5 out of 5 stars
Share This Review
The Parrot's Perch by Karen Keilt is a memoir about the life of the author and what she had to endure. She got an email from Ms. Glenda Mezarobba, a political scientist and investigator for the Brazilian National Truth Commission, with an invitation to narrate her experience with the Brazilian police 37 years ago. She accepted the invitation with the hope of putting an end to the injustice and corrupt acts of the Brazilian government authorities and poured out her heart in narrating her story, from her childhood experience with her family—especially with her dad because of his hostility towards her, her brother, and their mother—to her life during and after her first marriage.
After getting married to Rick, his brother Rex, who was a drug dealer, lived with them, which made life uncomfortable for them. The day he left, after Henri came searching his room, by the wee hours of the morning, the police stormed their house in search of drugs, which they found stacked in a bag, and they got arrested. This marked the beginning of a heart-wrenching story. Grab a copy to find out what she suffered in jail and how she survived.
I admire the author's strength in not only enduring the suffering she was put through but also in sharing her story. It takes only courage to narrate her horrid experiences with so many vivid details. Her descriptions of her experiences were in-depth and lucid, and they made me cringe at times with emotions because of how horribly she and her first husband, Rick, were treated. I learned a lot from her experiences and the decisions she made to survive. One would be the part where she stood up to her father, her family, and society by leaving her husband and the country. Though there were so many uncertainties and she lacked the skills to stay on her own and raise a child, she still proceeded with her plans and learned to fend for herself. There is also a lesson here, which is that a lack of skills is no reason to quit. Once you make the decision, you can learn the skills.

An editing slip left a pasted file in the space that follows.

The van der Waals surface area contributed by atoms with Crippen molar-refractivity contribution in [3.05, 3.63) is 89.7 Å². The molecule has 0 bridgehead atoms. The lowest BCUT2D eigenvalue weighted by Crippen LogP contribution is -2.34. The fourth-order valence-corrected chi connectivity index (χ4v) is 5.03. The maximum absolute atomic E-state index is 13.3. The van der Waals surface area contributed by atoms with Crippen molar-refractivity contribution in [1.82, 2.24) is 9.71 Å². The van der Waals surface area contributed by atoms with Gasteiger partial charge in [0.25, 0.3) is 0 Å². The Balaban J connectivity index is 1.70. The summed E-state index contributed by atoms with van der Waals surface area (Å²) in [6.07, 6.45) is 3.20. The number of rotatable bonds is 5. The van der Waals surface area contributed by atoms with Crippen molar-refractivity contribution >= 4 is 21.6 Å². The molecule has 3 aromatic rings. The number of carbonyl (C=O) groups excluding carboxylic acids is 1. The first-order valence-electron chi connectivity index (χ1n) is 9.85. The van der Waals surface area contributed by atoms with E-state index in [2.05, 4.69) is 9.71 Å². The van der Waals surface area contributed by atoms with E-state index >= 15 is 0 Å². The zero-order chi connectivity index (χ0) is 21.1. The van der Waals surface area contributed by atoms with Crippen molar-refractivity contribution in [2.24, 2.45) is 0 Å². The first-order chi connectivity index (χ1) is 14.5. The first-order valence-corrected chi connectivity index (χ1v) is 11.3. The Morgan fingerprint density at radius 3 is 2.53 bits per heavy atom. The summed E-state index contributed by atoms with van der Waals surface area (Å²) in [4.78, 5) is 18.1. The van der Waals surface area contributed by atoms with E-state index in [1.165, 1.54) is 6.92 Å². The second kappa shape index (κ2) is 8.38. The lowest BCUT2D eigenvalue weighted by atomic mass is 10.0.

I found nothing to dislike about this book; the story was narrated from the first person's point of view, which is the author's. Although I heard some parts of her husband's experience, it was only the one with her present. And it was disheartening that they could not share or talk about what they experienced after the ordeal; I believe this is the reason why they separated. I would have loved to hear about her husband's part of the ordeal because I believe he too must have gone through a lot for it to have changed him that much and disrupted their marriage.
I would rate this book five out of five stars because it was an engrossing read, and as I said earlier, I disliked nothing about this book. Furthermore, I discovered some errors, but not enough to deduct a star while reading, which indicates that this book was professionally edited. Fans of non-fiction and memoirs would enjoy this book. Also, some descriptions were gruesome, and I would recommend this book to those who don't find this and the use of strong language unsettling.
The Parrot's Perch
View: on Bookshelves | on Amazon